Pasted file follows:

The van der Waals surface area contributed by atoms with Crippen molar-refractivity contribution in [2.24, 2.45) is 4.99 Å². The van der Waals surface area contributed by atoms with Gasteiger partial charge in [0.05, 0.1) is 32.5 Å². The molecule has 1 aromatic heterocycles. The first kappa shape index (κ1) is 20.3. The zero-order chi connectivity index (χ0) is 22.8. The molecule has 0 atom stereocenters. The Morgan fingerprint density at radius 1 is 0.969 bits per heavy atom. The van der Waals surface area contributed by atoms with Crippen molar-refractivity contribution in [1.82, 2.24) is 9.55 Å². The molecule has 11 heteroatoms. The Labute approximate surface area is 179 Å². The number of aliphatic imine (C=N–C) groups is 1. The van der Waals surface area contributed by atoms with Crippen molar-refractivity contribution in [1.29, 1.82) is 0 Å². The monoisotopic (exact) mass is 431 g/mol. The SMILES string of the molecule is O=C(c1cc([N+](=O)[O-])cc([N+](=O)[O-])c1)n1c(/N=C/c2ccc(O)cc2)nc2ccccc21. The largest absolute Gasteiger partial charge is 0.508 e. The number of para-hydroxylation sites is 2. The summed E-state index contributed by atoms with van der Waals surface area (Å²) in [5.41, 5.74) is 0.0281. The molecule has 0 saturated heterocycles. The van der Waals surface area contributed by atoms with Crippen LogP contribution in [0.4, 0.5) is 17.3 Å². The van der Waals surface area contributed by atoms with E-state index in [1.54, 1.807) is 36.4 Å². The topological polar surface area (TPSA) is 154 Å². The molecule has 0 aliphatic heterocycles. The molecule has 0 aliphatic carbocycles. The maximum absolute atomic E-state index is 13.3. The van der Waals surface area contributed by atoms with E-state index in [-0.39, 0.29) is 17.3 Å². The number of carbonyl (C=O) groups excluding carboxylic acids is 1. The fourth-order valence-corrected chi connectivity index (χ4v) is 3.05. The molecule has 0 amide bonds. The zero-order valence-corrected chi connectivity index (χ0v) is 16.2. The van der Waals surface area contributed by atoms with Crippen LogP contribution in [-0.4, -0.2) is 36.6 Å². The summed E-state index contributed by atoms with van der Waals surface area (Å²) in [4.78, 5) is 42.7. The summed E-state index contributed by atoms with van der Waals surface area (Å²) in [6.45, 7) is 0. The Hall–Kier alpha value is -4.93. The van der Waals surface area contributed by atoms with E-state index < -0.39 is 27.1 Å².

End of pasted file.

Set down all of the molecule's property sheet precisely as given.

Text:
The van der Waals surface area contributed by atoms with Crippen molar-refractivity contribution in [2.24, 2.45) is 4.99 Å². The van der Waals surface area contributed by atoms with Gasteiger partial charge in [0.05, 0.1) is 32.5 Å². The molecule has 1 aromatic heterocycles. The first kappa shape index (κ1) is 20.3. The zero-order chi connectivity index (χ0) is 22.8. The molecule has 0 atom stereocenters. The Morgan fingerprint density at radius 1 is 0.969 bits per heavy atom. The van der Waals surface area contributed by atoms with Crippen molar-refractivity contribution in [1.82, 2.24) is 9.55 Å². The molecule has 11 heteroatoms. The Labute approximate surface area is 179 Å². The number of aliphatic imine (C=N–C) groups is 1. The van der Waals surface area contributed by atoms with Crippen molar-refractivity contribution in [1.29, 1.82) is 0 Å². The monoisotopic (exact) mass is 431 g/mol. The SMILES string of the molecule is O=C(c1cc([N+](=O)[O-])cc([N+](=O)[O-])c1)n1c(/N=C/c2ccc(O)cc2)nc2ccccc21. The largest absolute Gasteiger partial charge is 0.508 e. The number of para-hydroxylation sites is 2. The summed E-state index contributed by atoms with van der Waals surface area (Å²) in [5.41, 5.74) is 0.0281. The molecule has 0 saturated heterocycles. The van der Waals surface area contributed by atoms with Crippen LogP contribution in [0.4, 0.5) is 17.3 Å². The van der Waals surface area contributed by atoms with E-state index in [1.54, 1.807) is 36.4 Å². The topological polar surface area (TPSA) is 154 Å². The molecule has 0 aliphatic heterocycles. The molecule has 0 aliphatic carbocycles. The maximum absolute atomic E-state index is 13.3. The van der Waals surface area contributed by atoms with E-state index in [-0.39, 0.29) is 17.3 Å². The number of carbonyl (C=O) groups excluding carboxylic acids is 1. The fourth-order valence-corrected chi connectivity index (χ4v) is 3.05. The molecule has 0 amide bonds. The zero-order valence-corrected chi connectivity index (χ0v) is 16.2. The van der Waals surface area contributed by atoms with Crippen LogP contribution in [-0.4, -0.2) is 36.6 Å². The summed E-state index contributed by atoms with van der Waals surface area (Å²) in [4.78, 5) is 42.7. The summed E-state index contributed by atoms with van der Waals surface area (Å²) in [6.45, 7) is 0. The Hall–Kier alpha value is -4.93. The van der Waals surface area contributed by atoms with E-state index < -0.39 is 27.1 Å².